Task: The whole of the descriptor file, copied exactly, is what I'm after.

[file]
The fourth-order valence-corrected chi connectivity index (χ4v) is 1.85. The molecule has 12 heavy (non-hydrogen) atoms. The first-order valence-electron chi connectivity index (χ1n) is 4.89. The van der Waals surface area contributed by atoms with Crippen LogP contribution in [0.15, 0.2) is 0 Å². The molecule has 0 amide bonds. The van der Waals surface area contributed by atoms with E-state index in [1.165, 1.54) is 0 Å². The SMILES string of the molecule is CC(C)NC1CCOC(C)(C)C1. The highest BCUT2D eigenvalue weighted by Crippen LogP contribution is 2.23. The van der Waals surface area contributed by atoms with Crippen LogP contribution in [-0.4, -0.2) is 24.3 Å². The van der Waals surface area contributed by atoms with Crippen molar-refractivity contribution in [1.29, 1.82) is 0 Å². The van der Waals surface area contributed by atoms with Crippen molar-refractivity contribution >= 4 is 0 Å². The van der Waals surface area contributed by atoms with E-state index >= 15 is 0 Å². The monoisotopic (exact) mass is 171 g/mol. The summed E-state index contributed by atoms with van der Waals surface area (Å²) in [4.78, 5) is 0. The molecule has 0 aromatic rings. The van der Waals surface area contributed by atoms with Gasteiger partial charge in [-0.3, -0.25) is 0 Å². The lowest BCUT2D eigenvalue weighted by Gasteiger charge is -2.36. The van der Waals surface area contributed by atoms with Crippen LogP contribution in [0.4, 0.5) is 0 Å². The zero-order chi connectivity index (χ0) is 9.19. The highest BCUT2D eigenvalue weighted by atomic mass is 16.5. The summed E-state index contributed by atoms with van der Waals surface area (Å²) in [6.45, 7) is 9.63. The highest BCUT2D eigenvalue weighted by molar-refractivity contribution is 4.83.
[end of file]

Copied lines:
The fourth-order valence-corrected chi connectivity index (χ4v) is 1.85. The molecule has 12 heavy (non-hydrogen) atoms. The first-order valence-electron chi connectivity index (χ1n) is 4.89. The van der Waals surface area contributed by atoms with Crippen LogP contribution in [0.15, 0.2) is 0 Å². The molecule has 0 amide bonds. The van der Waals surface area contributed by atoms with E-state index in [1.165, 1.54) is 0 Å². The SMILES string of the molecule is CC(C)NC1CCOC(C)(C)C1. The highest BCUT2D eigenvalue weighted by Crippen LogP contribution is 2.23. The van der Waals surface area contributed by atoms with Crippen LogP contribution in [-0.4, -0.2) is 24.3 Å². The van der Waals surface area contributed by atoms with Crippen molar-refractivity contribution in [1.29, 1.82) is 0 Å². The van der Waals surface area contributed by atoms with Crippen molar-refractivity contribution >= 4 is 0 Å². The van der Waals surface area contributed by atoms with E-state index >= 15 is 0 Å². The monoisotopic (exact) mass is 171 g/mol. The summed E-state index contributed by atoms with van der Waals surface area (Å²) in [4.78, 5) is 0. The molecule has 0 aromatic rings. The van der Waals surface area contributed by atoms with Gasteiger partial charge in [-0.3, -0.25) is 0 Å². The lowest BCUT2D eigenvalue weighted by Gasteiger charge is -2.36. The van der Waals surface area contributed by atoms with Crippen LogP contribution in [0.4, 0.5) is 0 Å². The zero-order chi connectivity index (χ0) is 9.19. The highest BCUT2D eigenvalue weighted by atomic mass is 16.5. The summed E-state index contributed by atoms with van der Waals surface area (Å²) in [6.45, 7) is 9.63. The highest BCUT2D eigenvalue weighted by molar-refractivity contribution is 4.83.